Wet Rot

Stop the Rot

FAQs – and answers – about wood rot in your home’s exterior


Unlike a hurricane or some other natural disaster, wood rot isn’t a scene stealer. But if left unchecked, rot could slowly – and silently – be compromising the integrity of the wood in your home. Fortunately, wood rot can be controlled if detected early and treated effectively.


What causes rotten wood?

If wood is untreated, moisture is the #1 enemy. If a porous wood surface comes in contact with enough water for enough time, the result is usually some kind of deterioration.  This could be caused by leaks, flooding or excessive rain or snow.

What is the difference between wet rot and dry rot?

As the name indicates, wet rot (also called white rot) occurs when water permeates untreated wood. As the moisture seeps from the outside in, the wood becomes weak. Dry rot (also called brown rot) is a fungus that also starts with moisture, but can live and grow inside the wood even after it’s “dried out.”

Dry rot. Photo from BC Ministry of Forests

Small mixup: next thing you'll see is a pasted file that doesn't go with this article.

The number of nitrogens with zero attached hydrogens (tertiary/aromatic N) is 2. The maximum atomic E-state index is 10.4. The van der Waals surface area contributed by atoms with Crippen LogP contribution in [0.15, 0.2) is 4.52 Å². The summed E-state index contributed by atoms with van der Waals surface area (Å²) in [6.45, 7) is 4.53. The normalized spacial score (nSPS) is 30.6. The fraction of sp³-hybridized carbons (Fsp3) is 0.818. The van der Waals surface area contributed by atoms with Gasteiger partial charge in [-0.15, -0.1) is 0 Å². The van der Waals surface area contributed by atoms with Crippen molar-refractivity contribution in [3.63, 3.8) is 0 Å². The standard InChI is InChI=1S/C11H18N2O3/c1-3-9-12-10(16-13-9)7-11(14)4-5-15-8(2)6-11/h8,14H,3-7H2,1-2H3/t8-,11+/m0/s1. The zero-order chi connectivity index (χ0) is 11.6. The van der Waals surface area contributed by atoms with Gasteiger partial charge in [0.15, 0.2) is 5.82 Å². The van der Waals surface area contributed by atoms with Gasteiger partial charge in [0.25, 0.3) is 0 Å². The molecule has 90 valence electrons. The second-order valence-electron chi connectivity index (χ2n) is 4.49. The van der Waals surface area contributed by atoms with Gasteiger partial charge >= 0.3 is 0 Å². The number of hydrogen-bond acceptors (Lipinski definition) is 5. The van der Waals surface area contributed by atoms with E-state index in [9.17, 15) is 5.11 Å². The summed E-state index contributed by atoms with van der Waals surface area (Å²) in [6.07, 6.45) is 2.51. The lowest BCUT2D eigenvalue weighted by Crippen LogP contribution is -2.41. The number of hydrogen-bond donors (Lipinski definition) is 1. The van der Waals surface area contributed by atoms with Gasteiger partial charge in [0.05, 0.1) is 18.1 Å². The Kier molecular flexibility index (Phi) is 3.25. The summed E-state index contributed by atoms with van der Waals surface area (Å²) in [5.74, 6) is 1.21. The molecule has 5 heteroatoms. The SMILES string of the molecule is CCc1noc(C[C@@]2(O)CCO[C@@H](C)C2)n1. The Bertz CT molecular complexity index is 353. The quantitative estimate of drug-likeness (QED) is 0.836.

Dry rot. Photo from BC Ministry of Forests
wet rot
Wet rot. Photo from sawmill creek.org

What is the difference between rot and mold?

Mold is related to rot, in that it is fungi that grow from moisture. While there are health risks associated with a mold problem, mold doesn’t directly cause wood decay.

What areas are especially prone to rot?

The exterior of your home is especially prone to rot because of t’s exposure to the elements. Places to keep an eye on include:

  • Window sills
  • Trim around doors and windows
  • Exterior wooden doors (including garage doors)
  • Decking, including posts and railings
  • Roofs and eaves
  • Areas around gutters and downspouts


How do I check my home for rot?

It’s a good idea to check your home for rot every few months, especially if you live in a coastal area like Cape Cod. Rot can often be detected just by looking at and touching the wood. A discoloration or spongy feel unually indicates wet rot. If areas of the wood are split across the grain into cube-like sections, you probably have dry rot.

What can I do if I find rot?

Wood rot should always be addressed as soon as possible. Not only does it continue to get worse, but over time it can even make your structures unsafe.  Stewart Painting offers complete carpentry services including exterior trim & rot repairs, and we will always coordinate this phase of work with your painting project to make sure the job is completed by the designated finish date.

What can I do to help prevent rot?

There are several measures you can take to help prevent rot. These include using a decay-resistent type of wood in repairs or new construction, and making sure you have adequate drainage around and underneath any exterior wood.

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